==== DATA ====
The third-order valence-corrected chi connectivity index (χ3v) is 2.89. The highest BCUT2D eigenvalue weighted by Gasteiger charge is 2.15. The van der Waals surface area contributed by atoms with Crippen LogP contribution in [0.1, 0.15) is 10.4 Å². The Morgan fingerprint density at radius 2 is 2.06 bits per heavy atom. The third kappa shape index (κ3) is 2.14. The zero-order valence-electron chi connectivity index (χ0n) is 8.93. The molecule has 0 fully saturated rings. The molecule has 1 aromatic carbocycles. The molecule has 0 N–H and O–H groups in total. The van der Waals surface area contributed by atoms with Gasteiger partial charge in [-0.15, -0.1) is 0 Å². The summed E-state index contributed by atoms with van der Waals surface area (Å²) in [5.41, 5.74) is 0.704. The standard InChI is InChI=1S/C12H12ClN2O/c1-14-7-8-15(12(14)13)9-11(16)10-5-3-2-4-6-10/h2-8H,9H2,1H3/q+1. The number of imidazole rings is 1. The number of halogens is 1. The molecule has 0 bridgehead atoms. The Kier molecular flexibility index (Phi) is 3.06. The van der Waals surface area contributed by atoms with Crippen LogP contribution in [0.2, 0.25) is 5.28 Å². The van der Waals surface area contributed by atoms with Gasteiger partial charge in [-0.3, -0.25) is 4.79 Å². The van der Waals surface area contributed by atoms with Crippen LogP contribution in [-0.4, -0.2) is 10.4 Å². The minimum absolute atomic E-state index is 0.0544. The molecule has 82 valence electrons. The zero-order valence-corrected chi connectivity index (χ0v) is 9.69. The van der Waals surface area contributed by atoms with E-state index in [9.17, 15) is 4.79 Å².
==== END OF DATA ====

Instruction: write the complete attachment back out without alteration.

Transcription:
The third-order valence-corrected chi connectivity index (χ3v) is 2.89. The highest BCUT2D eigenvalue weighted by Gasteiger charge is 2.15. The van der Waals surface area contributed by atoms with Crippen LogP contribution in [0.1, 0.15) is 10.4 Å². The Morgan fingerprint density at radius 2 is 2.06 bits per heavy atom. The third kappa shape index (κ3) is 2.14. The zero-order valence-electron chi connectivity index (χ0n) is 8.93. The molecule has 0 fully saturated rings. The molecule has 1 aromatic carbocycles. The molecule has 0 N–H and O–H groups in total. The van der Waals surface area contributed by atoms with Gasteiger partial charge in [-0.15, -0.1) is 0 Å². The summed E-state index contributed by atoms with van der Waals surface area (Å²) in [5.41, 5.74) is 0.704. The standard InChI is InChI=1S/C12H12ClN2O/c1-14-7-8-15(12(14)13)9-11(16)10-5-3-2-4-6-10/h2-8H,9H2,1H3/q+1. The number of imidazole rings is 1. The number of halogens is 1. The molecule has 0 bridgehead atoms. The Kier molecular flexibility index (Phi) is 3.06. The van der Waals surface area contributed by atoms with Crippen LogP contribution in [0.2, 0.25) is 5.28 Å². The van der Waals surface area contributed by atoms with Gasteiger partial charge in [-0.3, -0.25) is 4.79 Å². The van der Waals surface area contributed by atoms with Crippen LogP contribution in [-0.4, -0.2) is 10.4 Å². The minimum absolute atomic E-state index is 0.0544. The molecule has 82 valence electrons. The zero-order valence-corrected chi connectivity index (χ0v) is 9.69. The van der Waals surface area contributed by atoms with E-state index in [9.17, 15) is 4.79 Å².